Online co-op play can be tremendous fun.
Because they're mostly linear and because your squad now operates pretty much autonomously, the missions don't require a whole lot of tactical thought. However, the realistic damage and aiming model are still intact. You're vastly outnumbered, so you'll at least need to approach each mission methodically, moving from cover to cover while keeping an eye out for enemies hidden in the trees. Simply running toward a single enemy while indiscriminately spraying bullets will get you killed in a big hurry. Unlike a lot of recent squad-based shooters, your teammates can take damage and die (though, unlike the original, they don't gain anything for surviving), which adds an extra layer of tension to the single-player experience. You can save at any point, though, so if you don't want to continue minus one friendly, you can simply reload a recent save. The load times are surprisingly quick, especially considering how big most of the levels are.
Most of the missions are set in some kind of jungle, though a few take place in urban environments. The visuals for these environments are markedly improved from the original. There's a lot more foliage, and it looks and moves much more believably this time around. About the only visual disappointment are the enemy animations. Hostiles show little reaction to being shot. When dropped, they look less like they've been rocked by a forceful blow and more like they've simply decided to gently lie down and take a nap. Sound effects, on the other hand, are great. The ambient sounds of battle are forceful and varied, and they add a real sense of chaotic danger to the firefights.
All but three of the single-player missions (there are three missions in the campaign where you're not accompanied by your squad) can be played cooperatively with up to four people split-screen, through system link, or over Xbox Live. The cooperative mode, especially over Live, is a blast and it's worth the price of admission by itself. You can also set up several variations on the single-player missions in which you must infiltrate points on the map armed only with a silenced pistol, kill every enemy, or defend a position for 10 minutes.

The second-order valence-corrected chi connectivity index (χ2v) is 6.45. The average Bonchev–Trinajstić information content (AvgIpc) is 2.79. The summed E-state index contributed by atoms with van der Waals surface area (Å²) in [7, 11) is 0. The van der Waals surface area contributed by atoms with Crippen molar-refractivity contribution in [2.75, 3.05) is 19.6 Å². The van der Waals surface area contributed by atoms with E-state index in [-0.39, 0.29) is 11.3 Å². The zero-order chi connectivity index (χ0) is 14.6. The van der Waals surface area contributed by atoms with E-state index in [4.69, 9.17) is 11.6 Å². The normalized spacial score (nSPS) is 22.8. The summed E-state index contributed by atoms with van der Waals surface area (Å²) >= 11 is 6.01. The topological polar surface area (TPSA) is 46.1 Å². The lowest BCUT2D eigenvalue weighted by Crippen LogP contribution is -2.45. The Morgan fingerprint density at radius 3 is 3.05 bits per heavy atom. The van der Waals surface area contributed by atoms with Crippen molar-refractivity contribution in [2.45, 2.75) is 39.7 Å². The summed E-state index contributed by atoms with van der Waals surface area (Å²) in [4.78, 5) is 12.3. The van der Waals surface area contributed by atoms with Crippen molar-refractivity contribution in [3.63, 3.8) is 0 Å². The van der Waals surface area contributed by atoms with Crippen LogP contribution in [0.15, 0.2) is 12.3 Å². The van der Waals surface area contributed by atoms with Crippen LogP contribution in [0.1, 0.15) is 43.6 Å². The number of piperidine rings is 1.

Ghost Recon 2 is a departure from its predecessor, but dramatically improves on it in some important ways.
The competitive multiplayer modes are great as well. Five basic modes are available: domination (a capture-and-hold variant), hamburger hill (king of the hill), various flavors of deathmatch, search and rescue (each team tries to escort wandering medics back to their base), and siege (one team defends an area while the other team attempts to infiltrate it). There are a huge number of available options to tweak within each of these games as well. Permanent clans (called "teams") are supported, as is the creation of official team competitions. It's obvious that the developers put a lot of thought into implementing the online component, and it's nearly as fully featured as the current high watermark set by Halo 2. In fact, the jungle setting and the methodical, realistic gameplay actually make it more of a complement to Halo 2's fast-paced action rather than a direct competitor.
Though Ghost Recon purists may find a lot to complain about in the sequel's entertaining but admittedly relatively shallow single-player campaign, they should ultimately be mollified by the terrific multiplayer game. It hasn't been "dumbed down," but rather improved in every conceivable way.